FORTUNE -- On Tuesday, the bank consulting firm Promontory Financial Group announced that it had hired Mary Schapiro, who stepped down as the head of the head of SEC four months ago.
Schapiro is a particularly high-profile hire for the firm, but she's among many there who are former Washington officials. In fact, Promontory already had a former SEC chair on its roster -- Arthur Levitt is on the firm's advisory board.
Also associated with the firm are Laura Unger from the SEC; Alan Blinder, who was a vice chairman at the Federal Reserve; Frank Zarb, who headed the Nasdaq Stock Exchange in the 1990s; and Paul Tagliabue, the former commissioner of the NFL. In all, the firm has about 400 employees, about a quarter of which are former regulators.
Because of its high-profile fire power, sources say Promontory commands higher fees than the average bank consultancy, though it's not clear how much. The firm doesn't release any financial information.
Promontory came under criticism late last year for leading a review of foreclosure practices at a number of the big banks. The reviews were supposed to be independent. But reports revealed that Promontory and others allowed the banks to control the process more than they should have. Ultimately, regulators determined the reviews were flawed and shut them down earlier than expected, but not before Promontory and other consultants collected $2 billion in fees.
At Promontory, Schapiro will head the firm's governance and markets practice. Promontory says Schapiro will "work with clients to ensure that the quality of corporate governance is commensurate with the demands of running modern public companies." She will also advise firms on risk management. But what that means is, of course, not really clear. Schapiro has never been a bank risk manager, in the traditional sense. She's never run risk models to figure out how much money a lending program or trading division could lose. She's never worked for a bank.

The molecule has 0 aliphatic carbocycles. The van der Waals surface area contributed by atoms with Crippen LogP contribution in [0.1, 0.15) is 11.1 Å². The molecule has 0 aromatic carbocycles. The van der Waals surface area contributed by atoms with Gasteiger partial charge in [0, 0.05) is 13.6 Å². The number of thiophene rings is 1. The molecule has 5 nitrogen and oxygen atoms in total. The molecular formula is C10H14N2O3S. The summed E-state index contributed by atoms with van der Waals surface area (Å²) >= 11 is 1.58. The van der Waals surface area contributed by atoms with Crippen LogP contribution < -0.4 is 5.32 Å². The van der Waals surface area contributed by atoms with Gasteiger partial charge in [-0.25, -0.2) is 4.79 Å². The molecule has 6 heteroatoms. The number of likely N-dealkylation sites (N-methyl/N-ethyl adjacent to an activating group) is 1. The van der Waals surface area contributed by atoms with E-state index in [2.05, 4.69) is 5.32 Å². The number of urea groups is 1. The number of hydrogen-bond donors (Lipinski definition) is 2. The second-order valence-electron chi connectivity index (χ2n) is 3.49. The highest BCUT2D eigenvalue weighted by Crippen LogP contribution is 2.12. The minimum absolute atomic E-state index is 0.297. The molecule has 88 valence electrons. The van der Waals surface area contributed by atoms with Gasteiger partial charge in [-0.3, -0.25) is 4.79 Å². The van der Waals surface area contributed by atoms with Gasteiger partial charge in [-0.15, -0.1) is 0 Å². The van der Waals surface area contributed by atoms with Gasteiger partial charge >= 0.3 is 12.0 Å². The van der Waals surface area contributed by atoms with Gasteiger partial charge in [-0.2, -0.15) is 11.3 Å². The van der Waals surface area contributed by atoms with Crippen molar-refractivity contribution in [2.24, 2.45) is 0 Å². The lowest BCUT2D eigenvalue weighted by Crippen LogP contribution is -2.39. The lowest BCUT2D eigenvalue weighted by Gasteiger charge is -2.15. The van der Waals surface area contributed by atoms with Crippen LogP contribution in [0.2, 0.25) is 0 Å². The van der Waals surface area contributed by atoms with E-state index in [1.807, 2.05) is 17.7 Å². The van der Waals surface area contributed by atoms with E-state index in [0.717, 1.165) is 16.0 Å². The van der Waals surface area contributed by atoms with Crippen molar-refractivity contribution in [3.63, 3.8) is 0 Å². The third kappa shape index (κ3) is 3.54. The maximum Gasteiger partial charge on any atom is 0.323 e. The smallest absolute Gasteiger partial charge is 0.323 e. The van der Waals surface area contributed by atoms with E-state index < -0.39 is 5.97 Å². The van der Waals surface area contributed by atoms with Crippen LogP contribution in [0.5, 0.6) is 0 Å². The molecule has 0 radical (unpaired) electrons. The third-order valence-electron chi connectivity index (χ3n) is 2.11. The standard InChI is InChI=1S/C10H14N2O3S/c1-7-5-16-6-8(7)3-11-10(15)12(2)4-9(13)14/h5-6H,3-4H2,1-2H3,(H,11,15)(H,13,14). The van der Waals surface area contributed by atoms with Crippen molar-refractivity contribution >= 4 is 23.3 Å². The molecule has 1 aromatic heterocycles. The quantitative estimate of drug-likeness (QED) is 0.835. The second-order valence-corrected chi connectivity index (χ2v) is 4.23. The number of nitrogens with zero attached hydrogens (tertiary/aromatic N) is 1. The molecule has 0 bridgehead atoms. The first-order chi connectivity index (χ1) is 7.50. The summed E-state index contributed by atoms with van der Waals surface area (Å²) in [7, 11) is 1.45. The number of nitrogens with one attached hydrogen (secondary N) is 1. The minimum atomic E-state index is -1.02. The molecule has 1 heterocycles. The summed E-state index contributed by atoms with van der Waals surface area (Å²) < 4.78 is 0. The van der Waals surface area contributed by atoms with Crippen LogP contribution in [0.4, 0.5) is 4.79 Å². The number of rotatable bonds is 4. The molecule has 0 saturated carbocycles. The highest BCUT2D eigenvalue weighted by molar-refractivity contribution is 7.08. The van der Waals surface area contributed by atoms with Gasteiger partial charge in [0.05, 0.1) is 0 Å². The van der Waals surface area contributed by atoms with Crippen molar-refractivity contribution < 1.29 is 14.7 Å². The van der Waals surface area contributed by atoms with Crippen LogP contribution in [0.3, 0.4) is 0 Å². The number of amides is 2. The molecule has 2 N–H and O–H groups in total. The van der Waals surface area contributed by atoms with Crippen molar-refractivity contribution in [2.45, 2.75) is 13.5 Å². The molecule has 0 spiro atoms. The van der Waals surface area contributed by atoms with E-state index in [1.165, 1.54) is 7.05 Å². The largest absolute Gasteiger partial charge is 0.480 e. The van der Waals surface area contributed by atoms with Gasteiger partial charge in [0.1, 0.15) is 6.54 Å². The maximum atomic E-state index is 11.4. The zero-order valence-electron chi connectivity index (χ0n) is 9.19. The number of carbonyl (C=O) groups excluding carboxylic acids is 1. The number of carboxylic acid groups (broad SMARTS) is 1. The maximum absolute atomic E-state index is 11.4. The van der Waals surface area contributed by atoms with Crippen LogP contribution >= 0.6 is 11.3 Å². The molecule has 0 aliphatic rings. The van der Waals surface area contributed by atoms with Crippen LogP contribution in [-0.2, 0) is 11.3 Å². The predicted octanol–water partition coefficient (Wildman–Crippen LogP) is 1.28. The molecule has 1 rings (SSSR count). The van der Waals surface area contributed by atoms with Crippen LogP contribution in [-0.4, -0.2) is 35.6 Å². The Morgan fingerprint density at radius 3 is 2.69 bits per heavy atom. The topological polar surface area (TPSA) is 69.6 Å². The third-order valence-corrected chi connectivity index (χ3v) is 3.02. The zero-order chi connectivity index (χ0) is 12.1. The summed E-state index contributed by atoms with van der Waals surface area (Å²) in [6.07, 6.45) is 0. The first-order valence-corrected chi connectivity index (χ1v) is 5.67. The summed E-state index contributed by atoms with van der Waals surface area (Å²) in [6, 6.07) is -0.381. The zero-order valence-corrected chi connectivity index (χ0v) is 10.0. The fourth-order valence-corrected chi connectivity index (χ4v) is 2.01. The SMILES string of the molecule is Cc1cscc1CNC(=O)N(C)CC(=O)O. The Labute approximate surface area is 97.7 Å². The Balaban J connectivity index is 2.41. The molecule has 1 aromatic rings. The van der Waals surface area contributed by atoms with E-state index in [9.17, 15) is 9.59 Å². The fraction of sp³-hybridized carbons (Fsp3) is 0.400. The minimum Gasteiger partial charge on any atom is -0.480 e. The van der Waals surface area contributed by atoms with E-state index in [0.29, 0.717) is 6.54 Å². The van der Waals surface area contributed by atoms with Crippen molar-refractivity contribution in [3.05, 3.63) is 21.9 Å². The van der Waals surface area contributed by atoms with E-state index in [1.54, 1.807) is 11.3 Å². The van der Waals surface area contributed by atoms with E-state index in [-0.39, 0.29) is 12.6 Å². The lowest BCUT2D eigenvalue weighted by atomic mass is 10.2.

And the rules on what Schapiro can or can't do aren't all that clear. Former government officials are not allowed to appear in front of the agency they used to work for and lobby on a client's behalf. Schapiro says she will go a step further and not lobby any government body. And the rules prohibit for two years Schapiro from contacting SEC officials on any "particular matter involving specific parties" that she was involved with when she was at the SEC. But there doesn't appear to be any rule against Schapiro unofficially discussing a new issue or a bank in general with people who formerly worked for her at the SEC. And Schapiro can certainly give advice to clients on how she would deal with an issue with a regulator or a regulation. Promontory hired her and touted it in a press release, so clearly she will do something that the firm believes it will get paid for.
There's been increasing concern about back-and-forth movements of individuals between Washington and Wall Street recently. Schapiro's replacement, Mary Jo White, comes from a top corporate law firm where she represented Wall Street banks. Before that she was a U.S. District Attorney in New York. Jack Lew, who recently took over at Treasury, briefly worked at Citigroup (C). And Promontory's hires like Schapiro seem like another example of this.
Adding to the problem is the fact that it's not exactly clear what Promontory does. Generally, it is one of the many firms that are helping banks navigate new Dodd-Frank regulations, though the firm has been around a lot longer than the law. It took a lobbying assignment for General Motors (GM) back in 2009, but it's not officially listed as a lobbyist for any financial firm.
On the firm's website, it says it helps firms "grapple with and resolve critical issues," particularly ones that involve regulators. Among its expertise, the firm says it helps banks comply with anti-money laundering and consumer compliance rules. It also advises banks on the Fed's annual stress tests.
"Promontory does a lot of things, not all of which they talk about," says Dennis Kelleher, who runs Better Markets, a group that has been critical of Wall Street and its dealings in Washington. "What the firm actually does is use insider knowledge gained by former regulators and their contacts to help keep or get banks out of trouble, and avoid punishment and accountability for their conduct."
Schapiro says her hire is not an example of the revolving door, because she has no plans to go back to government. But it seems revolving door-ish. At the very least, Schapiro's hire highlights the screen door between banks and regulators.
That's not all bad. In the post-Dodd-Frank world, there are a lot of regulations that need to get worked out. And it's helpful for banks and regulators to understand one another. One of the problems with the JPMorgan (JPM) London Whale trading problems was that regulators didn't seem to know what was going on.
But the problem occurs when Wall Street firms control when those screen doors remain open or get boarded up. That does appear to have been part of the problem at JPMorgan. And as long as Wall Street is doing the hiring of consultants and getting the best of the litter, the problem will continue.
Mary Schapiro's job not well done.
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